Mirvaso is not for every red-faced rosacea sufferer

Written by on November 18, 2015 in Mirvaso Gel (Brimonidine 0.33%) with 1 Comment

A really interesting paragraph from Dr. Powell in the September 2015 BJD.

Understanding rosacea, Powell F.C., British Journal of Dermatology (2015) 173, pp635–640

Brimonidine tartrate gel 0.5%, a topical alpha 2 adrenergic agonist with vasoconstrictor properties, was shown to be effective in reducing moderate to severe erythema in patients with rosacea, a major benefit for these individuals.

However, while the reported adverse effects in the studies reviewed were ‘mild and transient’, increasing usage of this agent in practice has shown that a worsening of erythema during treatment with topical brimonidine gel can be seen in up to 20% of patients.

This reminds us that the genesis of facial erythema in patients with rosacea is likely to involve a variety of neurovascular mediators. Not all patients with facial erythema will benefit from this agent and until more specific indications for topical brimonidine use in patients with particular variants of facial erythema have been identified, clinicians should prescribe this agent with some degree of caution.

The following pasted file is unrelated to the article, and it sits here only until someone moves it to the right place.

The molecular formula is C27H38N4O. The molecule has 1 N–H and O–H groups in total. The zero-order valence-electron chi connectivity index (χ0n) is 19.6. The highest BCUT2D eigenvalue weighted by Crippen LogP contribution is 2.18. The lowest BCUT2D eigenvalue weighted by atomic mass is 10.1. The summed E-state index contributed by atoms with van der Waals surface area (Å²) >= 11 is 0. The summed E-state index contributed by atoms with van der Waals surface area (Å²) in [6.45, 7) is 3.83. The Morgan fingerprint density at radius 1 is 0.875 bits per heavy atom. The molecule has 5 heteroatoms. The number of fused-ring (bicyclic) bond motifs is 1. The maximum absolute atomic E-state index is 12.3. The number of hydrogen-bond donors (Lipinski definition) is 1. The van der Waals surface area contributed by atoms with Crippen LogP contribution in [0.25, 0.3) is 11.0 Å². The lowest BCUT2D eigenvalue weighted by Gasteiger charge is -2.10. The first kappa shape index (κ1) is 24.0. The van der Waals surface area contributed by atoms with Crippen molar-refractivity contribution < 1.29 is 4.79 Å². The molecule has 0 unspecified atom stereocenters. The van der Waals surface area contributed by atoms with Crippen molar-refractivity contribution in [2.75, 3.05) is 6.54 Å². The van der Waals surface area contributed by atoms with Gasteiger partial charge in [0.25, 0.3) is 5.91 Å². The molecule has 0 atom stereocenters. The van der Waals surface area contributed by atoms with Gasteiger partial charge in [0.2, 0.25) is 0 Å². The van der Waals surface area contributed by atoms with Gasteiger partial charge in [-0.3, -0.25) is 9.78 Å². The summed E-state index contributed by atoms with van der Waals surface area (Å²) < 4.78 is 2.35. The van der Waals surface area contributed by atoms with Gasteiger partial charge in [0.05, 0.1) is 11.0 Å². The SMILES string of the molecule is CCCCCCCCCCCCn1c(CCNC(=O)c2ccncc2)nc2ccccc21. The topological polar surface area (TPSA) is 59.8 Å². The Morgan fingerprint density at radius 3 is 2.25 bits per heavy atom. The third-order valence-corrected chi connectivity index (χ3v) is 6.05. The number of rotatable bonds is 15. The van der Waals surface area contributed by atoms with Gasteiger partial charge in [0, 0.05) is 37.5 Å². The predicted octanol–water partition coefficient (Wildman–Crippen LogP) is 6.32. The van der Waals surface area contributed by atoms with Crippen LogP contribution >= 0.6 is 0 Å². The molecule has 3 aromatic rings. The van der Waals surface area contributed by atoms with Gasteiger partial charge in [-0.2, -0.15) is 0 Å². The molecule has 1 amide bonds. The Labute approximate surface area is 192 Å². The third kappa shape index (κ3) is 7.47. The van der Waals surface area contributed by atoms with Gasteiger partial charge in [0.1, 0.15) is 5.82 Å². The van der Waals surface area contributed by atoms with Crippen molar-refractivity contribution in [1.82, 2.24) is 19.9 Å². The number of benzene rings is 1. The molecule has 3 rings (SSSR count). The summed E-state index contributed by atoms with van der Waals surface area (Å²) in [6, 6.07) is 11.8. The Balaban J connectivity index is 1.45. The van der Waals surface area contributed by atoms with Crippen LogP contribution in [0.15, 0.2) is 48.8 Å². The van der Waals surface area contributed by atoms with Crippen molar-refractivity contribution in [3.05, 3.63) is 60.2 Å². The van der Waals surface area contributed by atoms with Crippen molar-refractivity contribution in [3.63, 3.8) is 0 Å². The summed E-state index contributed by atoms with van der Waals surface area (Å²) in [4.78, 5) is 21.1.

Well we already knew this of course, but here it is from one of the best known rosacea researchers, published in British Journal of Dermatology.

Mirvaso definitely has not enjoyed the same positive response since being approved, as it did during the large scale clinical trials. What is the reason for this fact? Was the clinical trial conducted in a sub-optimal way? Is rosacea just so much more complicated than a clinical trial can capture? Sadly I think we just don’t know.

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About the Author: David Pascoe started the Rosacea Support Group in October 1998. .

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1 Reader Comment

  1. Lori S. says:

    I really appreciate your summaries of the research. Thank you!!

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